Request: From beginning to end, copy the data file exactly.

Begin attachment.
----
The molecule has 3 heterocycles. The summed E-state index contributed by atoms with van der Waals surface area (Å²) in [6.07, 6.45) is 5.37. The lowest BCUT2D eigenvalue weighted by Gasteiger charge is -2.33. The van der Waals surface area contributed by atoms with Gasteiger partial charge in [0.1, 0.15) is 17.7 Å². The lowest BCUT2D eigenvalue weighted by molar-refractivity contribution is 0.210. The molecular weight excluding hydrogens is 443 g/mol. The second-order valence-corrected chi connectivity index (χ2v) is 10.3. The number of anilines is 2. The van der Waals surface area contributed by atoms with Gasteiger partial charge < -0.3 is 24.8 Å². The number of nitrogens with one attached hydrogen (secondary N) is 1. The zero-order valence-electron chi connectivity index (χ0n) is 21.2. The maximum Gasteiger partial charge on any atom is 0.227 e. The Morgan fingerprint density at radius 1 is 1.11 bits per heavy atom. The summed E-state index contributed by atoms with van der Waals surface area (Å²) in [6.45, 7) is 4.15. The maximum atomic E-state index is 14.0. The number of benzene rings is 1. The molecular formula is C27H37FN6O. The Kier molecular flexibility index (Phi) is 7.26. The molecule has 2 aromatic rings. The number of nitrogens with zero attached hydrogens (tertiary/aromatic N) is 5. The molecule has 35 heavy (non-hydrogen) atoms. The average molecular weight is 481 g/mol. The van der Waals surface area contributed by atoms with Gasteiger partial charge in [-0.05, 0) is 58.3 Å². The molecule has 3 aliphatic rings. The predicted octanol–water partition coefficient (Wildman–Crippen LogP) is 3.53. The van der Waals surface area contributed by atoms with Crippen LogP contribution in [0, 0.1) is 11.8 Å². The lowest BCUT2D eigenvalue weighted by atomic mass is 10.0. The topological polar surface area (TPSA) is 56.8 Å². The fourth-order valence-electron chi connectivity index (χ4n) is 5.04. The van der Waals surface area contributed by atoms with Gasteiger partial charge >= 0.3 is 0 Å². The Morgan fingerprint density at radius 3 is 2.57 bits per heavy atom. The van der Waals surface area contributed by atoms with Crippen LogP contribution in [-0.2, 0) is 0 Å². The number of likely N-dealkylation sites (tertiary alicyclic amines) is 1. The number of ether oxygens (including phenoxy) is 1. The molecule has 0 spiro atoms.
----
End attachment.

The molecule has 3 heterocycles. The summed E-state index contributed by atoms with van der Waals surface area (Å²) in [6.07, 6.45) is 5.37. The lowest BCUT2D eigenvalue weighted by Gasteiger charge is -2.33. The van der Waals surface area contributed by atoms with Gasteiger partial charge in [0.1, 0.15) is 17.7 Å². The lowest BCUT2D eigenvalue weighted by molar-refractivity contribution is 0.210. The molecular weight excluding hydrogens is 443 g/mol. The second-order valence-corrected chi connectivity index (χ2v) is 10.3. The number of anilines is 2. The van der Waals surface area contributed by atoms with Gasteiger partial charge < -0.3 is 24.8 Å². The number of nitrogens with one attached hydrogen (secondary N) is 1. The zero-order valence-electron chi connectivity index (χ0n) is 21.2. The maximum Gasteiger partial charge on any atom is 0.227 e. The Morgan fingerprint density at radius 1 is 1.11 bits per heavy atom. The summed E-state index contributed by atoms with van der Waals surface area (Å²) in [6.45, 7) is 4.15. The maximum atomic E-state index is 14.0. The number of benzene rings is 1. The molecular formula is C27H37FN6O. The Kier molecular flexibility index (Phi) is 7.26. The molecule has 2 aromatic rings. The number of nitrogens with zero attached hydrogens (tertiary/aromatic N) is 5. The molecule has 35 heavy (non-hydrogen) atoms. The average molecular weight is 481 g/mol. The van der Waals surface area contributed by atoms with Gasteiger partial charge in [-0.05, 0) is 58.3 Å². The molecule has 3 aliphatic rings. The predicted octanol–water partition coefficient (Wildman–Crippen LogP) is 3.53. The van der Waals surface area contributed by atoms with Crippen LogP contribution in [0, 0.1) is 11.8 Å². The lowest BCUT2D eigenvalue weighted by atomic mass is 10.0. The topological polar surface area (TPSA) is 56.8 Å². The fourth-order valence-electron chi connectivity index (χ4n) is 5.04. The van der Waals surface area contributed by atoms with Gasteiger partial charge >= 0.3 is 0 Å². The Morgan fingerprint density at radius 3 is 2.57 bits per heavy atom. The van der Waals surface area contributed by atoms with Crippen LogP contribution in [-0.2, 0) is 0 Å². The number of likely N-dealkylation sites (tertiary alicyclic amines) is 1. The number of ether oxygens (including phenoxy) is 1. The molecule has 0 spiro atoms.